Saturday, 14 March 2009

Rapid progress on south Warsaw bypass

In the few months since work started on clearing the way for the Południowa Obwodnica Warszawy (Warsaw southern bypass), progress has been remarkably quick. Houses, gardens, trees and scrub are being removed. Scores of truck movements a day, diggers of all sorts, the pressure is on the finish before the nesting season begins. Above: Looking east towards ul. Puławska from the Metro access railway line. To the left, houses await demolition.

Above: Looking north from the track towards ul. Tramblanki. I talked to a local resident who told me that the people still living in the houses along the path of the bypass have until the end of the month to move out. He was understandably bitter about the prospect. But this road is necessary. The bypass is the S2 express road, which links the eastern and western stretches of the A2 motorway across the south of Warsaw. This has been known about for many years, finally its happening.

Above: The bypass will run parallel to the railway line which connects Warsaw's Metro to the outside world from near the southern perimeter of the airport to ul. Puławska and beyond. Here we see ul. Hołubcowa crossing the track. In the distance, the path of the bypass. Hołubcowa will cross over both railway and bypass; a viaduct will be built on the spot where I'm standing.

Moving further west; the farmhouse on the corner of ul. Hołubcowa and ul. Karnawał is being demolished. A shame, as it was full of rural character, solidly built. Below: We cross the main Warsaw-Radom railway line, where a row of trucks is parked up on the spot where the bypass will cross the new S79 running down from ul. Sasanki; to the south, the S7 will one day run from this spot down to Kielce, Kraków and on to Budapest.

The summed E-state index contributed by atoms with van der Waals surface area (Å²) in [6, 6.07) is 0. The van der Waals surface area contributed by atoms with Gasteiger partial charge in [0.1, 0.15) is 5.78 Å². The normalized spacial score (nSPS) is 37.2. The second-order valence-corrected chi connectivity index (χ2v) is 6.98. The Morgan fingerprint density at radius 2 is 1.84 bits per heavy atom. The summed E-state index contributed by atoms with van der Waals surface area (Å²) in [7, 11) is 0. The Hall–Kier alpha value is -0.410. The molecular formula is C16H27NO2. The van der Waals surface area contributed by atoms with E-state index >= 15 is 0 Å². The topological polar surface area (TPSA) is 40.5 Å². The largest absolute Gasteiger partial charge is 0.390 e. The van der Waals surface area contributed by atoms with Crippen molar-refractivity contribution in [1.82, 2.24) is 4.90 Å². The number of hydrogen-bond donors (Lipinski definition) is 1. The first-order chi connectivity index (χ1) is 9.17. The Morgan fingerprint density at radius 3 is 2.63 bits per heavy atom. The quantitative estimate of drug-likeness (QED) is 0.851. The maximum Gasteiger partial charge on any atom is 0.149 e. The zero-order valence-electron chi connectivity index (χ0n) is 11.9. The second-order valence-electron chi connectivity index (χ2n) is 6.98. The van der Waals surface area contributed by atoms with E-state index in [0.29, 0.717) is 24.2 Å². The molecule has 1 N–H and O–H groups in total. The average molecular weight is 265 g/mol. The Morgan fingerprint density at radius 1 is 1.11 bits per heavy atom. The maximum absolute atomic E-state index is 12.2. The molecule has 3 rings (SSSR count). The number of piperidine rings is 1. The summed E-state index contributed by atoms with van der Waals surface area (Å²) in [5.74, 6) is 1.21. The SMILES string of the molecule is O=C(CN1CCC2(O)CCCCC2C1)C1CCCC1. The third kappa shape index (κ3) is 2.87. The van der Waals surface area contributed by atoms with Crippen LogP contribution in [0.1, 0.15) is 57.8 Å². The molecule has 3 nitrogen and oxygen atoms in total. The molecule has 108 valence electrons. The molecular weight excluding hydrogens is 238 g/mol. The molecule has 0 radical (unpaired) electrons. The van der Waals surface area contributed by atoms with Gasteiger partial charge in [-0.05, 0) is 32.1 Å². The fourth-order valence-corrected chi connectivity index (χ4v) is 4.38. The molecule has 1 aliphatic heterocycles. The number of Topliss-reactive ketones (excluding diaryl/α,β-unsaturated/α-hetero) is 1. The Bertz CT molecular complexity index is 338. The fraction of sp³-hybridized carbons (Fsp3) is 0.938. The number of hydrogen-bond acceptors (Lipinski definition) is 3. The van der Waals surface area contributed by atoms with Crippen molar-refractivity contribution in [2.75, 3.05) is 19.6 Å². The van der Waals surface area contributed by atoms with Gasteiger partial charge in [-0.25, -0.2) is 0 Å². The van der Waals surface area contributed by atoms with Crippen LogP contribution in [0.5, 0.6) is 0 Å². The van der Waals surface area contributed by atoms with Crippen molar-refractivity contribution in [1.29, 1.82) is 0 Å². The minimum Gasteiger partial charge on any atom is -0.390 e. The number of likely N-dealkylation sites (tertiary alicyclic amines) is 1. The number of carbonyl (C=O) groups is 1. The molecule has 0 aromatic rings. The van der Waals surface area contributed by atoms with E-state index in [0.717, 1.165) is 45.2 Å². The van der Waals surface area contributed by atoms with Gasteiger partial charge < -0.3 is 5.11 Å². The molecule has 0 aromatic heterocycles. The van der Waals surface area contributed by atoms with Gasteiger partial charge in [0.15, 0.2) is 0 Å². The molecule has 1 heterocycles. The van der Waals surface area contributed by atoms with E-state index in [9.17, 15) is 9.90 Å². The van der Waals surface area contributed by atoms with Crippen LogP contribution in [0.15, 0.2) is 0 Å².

Below: Looking north towards the city centre. The S79 will run under the viaduct, past the airport and on to ul. Sasanki. Work, I noticed on Friday from the train on my way in to town, is going on apace at that end too. Trees and summerhouses are being cleared.

Below: Looking towards the railway line from the junction. I would guess that the earthwork to the right will form an acoustic screen? It does not look robust enough to carry the weight of an expressway. I shall find out in due course. In the distance, a Radom-bound local train.

While excited at the idea that at long last Warsaw will get proper road links to the outside world, I am also saddened by the passing of a semi-rural way of life. Below: A summerhouse to the west of the junction. Looking through the scattered magazines (from the 1960s) and toys, I'd guess that this was where a grandmother once looked after her grandchildren, keeping them amused over the summer holidays. Everything must pass.

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